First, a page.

The Western-led direct military intervention against the Libyan dictatorship during the Libyan civil war is being blamed by those opposed to such intervention for
instability, of which Islamists have been taking advantage to gain
territory. However, Islamists have been
taking advantage of the Syrian civil war to gain territory in Syria, too, despite
a lack of a direct military intervention against the Syrian dictatorship.
The Syrian example suggests that not intervening military in
would have failed to prevent Islamists from taking advantage in Libya, just as they have in Syria.
Those who oppose interventions of any kind, whether direct or indirect military interventions or even non-military interventions, tend to blame interventions for all of the world’s problems. In this sense, American isolationists, for example, resemble the “Blame America Firsters” of the Left. But their determinist explanations are inconsistent.
Like Syria, Libya was not peaceful before the military intervention, as the Libyan people had revolted against dictator Muammar Qaddafi, who responded by indiscriminately used his armed forces against his own people. The war had become a stalemate by the time the intervention began. As in
Syria, the West was slow to
intervene, which allowed Islamists to begin to co-opt the opposition. The intervention itself was not swift and
decisive, as it took several weeks, with the United States “leading from
behind,” in the words of American President Barack Obama.
The coalition of forces that intervened in
succeeded in helping the Libyan people to overthrow Qaddafi. Afterward, the coalition left Libya to itself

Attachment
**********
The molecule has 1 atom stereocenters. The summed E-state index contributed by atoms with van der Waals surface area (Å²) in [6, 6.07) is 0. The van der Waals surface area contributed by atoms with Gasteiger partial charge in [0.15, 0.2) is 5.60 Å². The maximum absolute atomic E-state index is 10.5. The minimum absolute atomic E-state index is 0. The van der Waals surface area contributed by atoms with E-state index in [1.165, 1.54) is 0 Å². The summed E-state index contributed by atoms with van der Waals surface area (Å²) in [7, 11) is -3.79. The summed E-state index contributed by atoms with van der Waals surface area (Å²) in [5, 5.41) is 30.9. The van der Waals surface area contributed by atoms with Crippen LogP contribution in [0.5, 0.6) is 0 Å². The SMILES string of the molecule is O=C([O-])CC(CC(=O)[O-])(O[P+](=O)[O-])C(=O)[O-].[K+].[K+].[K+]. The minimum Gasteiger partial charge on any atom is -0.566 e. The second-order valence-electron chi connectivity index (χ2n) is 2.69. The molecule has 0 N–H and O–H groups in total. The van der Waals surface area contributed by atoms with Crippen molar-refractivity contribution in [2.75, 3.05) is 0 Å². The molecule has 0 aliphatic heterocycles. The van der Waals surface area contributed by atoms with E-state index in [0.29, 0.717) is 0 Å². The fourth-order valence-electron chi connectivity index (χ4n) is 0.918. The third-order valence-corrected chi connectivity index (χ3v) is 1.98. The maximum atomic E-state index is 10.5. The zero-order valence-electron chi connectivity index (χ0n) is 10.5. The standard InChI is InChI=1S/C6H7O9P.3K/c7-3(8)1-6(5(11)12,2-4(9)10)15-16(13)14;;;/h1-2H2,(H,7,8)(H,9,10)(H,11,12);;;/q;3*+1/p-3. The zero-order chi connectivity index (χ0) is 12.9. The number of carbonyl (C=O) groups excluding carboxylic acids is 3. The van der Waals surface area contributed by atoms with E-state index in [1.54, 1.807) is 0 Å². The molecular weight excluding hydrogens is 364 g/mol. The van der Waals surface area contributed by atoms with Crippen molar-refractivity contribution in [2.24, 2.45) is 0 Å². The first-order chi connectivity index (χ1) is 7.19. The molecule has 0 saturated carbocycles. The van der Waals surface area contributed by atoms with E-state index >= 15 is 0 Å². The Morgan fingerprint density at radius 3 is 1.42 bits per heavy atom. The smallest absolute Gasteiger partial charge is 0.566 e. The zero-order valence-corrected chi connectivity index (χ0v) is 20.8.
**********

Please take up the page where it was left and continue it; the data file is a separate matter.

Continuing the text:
without providing adequate support to the anti-Islamist forces. Therefore, the resultant advances by
Islamists were not the consequences of the intervention, but of the withdrawal
of international support to the new anti-Islamist free Libyan government. Islamists, including al-Qaeda and the
“Islamic State,” have taken advantage of the opportunity to seize territory.
Many of the same critics of the military intervention in
oppose intervention in Syria
against Bashar Assad’s regime, but it is the lack of sufficient intervention in
Syria that has allowed
Islamists to take advantage of the power vacuum there, as in Libya. Islamists have co-opted the opposition in Syria even more than in Libya. Direct military intervention cannot be blamed
for the gains by the Islamists in Syria
because there has been no direct military intervention against Syria’s Assad regime, as against Libya’s
Qaddafi regime, but only indirect limited military support for a relatively
small number of the rebels.
Therefore, some other explanation other than direct military intervention must be to blame for the Islamists’ gains in
Syria, which, in
turn, suggests it was the chaos of the civil war in Syria,
as in Libya,
of which the Islamists took advantage, not the direct military intervention.